Protesters have been marching in two Hong Kong neighbourhoods in defiance of a ban by police who have clashed repeatedly with government opponents.
Hong Kong is in its ninth week of demonstrations that began in response to a proposed extradition law but have expanded to include other grievances and demands for more democratic freedoms.
Protesters are demanding the resignation of the Chinese territory’s leader, chief executive Carrie Lam, and an investigation into complaints of abuses by police.
Police refused permission for two rallies on Saturday but they went ahead despite that. Reporters saw officers in riot gear on a road where hundreds of people gathered for one of the rallies.
That followed a separate march earlier on Saturday, which received police approval, by parents who called for greater protection for children following incidents in which ordinary people have been caught in clashes between police and protesters.
Demonstrators complain China’s ruling Communist Party and Hong Kong leaders are eroding the liberties promised to the former British colony when it returned to China in 1997.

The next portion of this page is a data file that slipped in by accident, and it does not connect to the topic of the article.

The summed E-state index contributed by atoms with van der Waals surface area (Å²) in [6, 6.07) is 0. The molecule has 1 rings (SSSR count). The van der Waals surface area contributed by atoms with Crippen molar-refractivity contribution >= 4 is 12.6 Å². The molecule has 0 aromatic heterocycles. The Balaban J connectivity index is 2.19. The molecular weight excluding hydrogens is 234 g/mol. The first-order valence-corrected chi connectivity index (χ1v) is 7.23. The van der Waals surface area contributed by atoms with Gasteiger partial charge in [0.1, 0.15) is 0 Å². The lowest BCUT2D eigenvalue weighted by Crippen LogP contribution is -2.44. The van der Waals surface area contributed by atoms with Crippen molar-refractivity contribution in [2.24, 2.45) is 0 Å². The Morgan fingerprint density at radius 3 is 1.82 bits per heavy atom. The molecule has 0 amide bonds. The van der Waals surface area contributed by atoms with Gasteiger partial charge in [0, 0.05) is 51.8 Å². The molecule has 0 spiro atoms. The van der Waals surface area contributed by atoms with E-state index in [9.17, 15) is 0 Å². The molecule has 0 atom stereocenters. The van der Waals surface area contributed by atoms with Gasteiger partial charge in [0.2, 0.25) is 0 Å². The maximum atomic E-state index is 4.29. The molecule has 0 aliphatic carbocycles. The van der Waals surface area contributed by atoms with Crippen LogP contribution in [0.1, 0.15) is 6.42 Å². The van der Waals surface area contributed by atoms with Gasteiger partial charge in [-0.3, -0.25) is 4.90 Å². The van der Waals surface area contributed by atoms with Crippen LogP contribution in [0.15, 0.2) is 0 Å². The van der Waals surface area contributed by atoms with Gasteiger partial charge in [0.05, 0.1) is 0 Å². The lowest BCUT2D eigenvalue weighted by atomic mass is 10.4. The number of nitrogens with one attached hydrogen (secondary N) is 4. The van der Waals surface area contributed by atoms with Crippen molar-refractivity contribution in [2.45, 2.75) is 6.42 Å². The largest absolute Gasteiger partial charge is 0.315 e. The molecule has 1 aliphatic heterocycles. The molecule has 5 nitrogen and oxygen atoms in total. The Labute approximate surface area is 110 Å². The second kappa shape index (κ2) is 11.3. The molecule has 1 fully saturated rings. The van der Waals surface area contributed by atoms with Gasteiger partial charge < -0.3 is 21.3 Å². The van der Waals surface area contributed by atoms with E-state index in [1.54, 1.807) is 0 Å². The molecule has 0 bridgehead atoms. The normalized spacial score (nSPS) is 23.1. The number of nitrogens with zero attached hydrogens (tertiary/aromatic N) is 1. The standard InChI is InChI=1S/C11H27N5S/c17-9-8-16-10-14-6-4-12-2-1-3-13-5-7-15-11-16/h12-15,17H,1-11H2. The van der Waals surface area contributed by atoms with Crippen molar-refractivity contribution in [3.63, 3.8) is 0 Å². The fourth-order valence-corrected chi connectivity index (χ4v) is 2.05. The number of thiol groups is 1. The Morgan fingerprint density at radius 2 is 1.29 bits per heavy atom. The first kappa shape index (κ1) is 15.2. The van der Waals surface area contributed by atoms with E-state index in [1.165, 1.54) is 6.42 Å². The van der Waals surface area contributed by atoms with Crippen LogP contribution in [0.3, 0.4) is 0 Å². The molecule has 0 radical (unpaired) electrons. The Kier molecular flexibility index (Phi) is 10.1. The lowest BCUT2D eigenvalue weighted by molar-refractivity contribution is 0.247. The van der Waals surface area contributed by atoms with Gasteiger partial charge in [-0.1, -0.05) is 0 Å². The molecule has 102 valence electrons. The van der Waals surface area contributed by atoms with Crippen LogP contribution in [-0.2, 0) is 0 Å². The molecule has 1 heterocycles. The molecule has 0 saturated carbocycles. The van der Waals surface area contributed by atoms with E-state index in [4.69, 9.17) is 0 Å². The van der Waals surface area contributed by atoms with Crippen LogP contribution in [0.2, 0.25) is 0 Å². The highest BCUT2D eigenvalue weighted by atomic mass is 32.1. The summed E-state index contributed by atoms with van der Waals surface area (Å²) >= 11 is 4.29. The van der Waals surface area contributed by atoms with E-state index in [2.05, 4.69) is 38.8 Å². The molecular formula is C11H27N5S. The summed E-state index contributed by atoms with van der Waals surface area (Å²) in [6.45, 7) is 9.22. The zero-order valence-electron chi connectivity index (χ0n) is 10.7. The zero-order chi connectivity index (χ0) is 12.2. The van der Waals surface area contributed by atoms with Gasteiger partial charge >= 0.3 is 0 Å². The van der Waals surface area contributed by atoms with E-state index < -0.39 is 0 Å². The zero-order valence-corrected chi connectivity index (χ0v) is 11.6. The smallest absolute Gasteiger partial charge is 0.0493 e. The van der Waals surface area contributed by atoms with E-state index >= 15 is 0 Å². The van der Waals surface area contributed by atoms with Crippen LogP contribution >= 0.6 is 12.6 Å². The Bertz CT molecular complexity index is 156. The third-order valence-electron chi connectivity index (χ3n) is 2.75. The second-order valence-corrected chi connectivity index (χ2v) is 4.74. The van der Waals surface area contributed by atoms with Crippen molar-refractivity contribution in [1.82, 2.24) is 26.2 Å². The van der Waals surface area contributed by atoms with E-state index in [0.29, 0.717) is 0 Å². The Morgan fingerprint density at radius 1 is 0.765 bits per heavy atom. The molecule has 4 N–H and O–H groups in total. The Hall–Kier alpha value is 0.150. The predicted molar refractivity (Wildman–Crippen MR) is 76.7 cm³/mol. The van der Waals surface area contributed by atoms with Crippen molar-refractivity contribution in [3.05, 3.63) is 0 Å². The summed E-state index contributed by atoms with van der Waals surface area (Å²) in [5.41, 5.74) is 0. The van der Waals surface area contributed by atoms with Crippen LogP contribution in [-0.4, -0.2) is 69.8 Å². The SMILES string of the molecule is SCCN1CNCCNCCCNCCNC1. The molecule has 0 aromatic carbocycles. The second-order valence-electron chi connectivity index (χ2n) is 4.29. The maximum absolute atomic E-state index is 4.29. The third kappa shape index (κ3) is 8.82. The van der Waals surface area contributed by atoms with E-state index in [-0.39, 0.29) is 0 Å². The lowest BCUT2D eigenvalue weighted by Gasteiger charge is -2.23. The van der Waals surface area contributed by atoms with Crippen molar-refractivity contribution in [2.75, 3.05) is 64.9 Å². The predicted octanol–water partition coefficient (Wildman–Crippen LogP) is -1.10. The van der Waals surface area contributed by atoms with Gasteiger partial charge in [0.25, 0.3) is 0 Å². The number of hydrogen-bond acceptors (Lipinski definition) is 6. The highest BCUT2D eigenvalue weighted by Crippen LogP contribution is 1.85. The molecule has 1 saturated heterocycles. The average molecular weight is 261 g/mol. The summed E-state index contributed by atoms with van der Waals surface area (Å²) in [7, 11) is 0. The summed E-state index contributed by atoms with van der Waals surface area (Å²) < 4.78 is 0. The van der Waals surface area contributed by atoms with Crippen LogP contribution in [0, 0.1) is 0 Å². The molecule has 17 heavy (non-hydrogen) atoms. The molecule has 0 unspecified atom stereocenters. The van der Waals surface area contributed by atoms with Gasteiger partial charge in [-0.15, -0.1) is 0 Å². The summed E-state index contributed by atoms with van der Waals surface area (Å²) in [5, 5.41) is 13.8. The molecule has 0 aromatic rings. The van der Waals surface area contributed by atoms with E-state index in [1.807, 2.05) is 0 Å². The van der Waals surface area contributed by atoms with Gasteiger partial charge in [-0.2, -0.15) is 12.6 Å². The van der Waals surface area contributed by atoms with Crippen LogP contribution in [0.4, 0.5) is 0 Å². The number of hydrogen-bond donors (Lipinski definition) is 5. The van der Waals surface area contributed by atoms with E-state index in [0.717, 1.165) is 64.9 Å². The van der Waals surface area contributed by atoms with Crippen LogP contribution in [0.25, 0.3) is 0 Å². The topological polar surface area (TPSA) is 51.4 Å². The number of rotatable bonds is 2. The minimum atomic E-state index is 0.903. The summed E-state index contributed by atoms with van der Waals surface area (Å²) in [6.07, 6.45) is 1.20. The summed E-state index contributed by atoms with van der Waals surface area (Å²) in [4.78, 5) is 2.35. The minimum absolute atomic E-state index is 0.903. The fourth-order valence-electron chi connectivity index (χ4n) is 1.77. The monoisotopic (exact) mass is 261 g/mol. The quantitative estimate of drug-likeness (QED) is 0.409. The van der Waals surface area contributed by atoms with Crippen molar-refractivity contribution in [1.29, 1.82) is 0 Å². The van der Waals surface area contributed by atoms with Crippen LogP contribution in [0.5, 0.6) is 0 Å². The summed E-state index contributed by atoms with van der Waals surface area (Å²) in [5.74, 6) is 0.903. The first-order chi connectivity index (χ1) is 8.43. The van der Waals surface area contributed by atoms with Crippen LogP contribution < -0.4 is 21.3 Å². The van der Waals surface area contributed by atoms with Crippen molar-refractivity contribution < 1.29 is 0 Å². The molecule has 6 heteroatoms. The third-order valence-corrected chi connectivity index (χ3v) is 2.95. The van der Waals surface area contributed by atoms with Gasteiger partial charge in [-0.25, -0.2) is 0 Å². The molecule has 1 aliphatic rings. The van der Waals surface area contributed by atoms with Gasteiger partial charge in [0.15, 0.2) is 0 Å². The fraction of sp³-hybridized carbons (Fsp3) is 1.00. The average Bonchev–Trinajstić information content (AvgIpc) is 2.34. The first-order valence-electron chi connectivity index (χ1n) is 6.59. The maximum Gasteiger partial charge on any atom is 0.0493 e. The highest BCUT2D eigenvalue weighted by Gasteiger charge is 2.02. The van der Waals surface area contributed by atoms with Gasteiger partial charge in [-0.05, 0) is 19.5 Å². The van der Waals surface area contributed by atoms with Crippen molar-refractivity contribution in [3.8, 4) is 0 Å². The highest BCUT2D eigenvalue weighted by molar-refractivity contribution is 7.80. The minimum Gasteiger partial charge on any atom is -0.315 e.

Opponents of the proposed extradition law said it would hurt the independence of Hong Kong courts and expose residents to political cases. The government suspended consideration of the proposed law.
Beijing has criticised some protesters as violent radicals spurred on by foreign forces bent on containing China’s development.
Protesters say police have used excessive force and ignored calls for help when thugs attacked civilians in a railway station.
Also on Saturday, hundreds of people dressed in black held a sit-in for a second day at Hong Kong’s busy international airport, public broadcaster RTHK reported.
They chanted slogans and left leaflets to explain to arriving travellers the controversy over the proposed extradition law and demands for universal voting rights.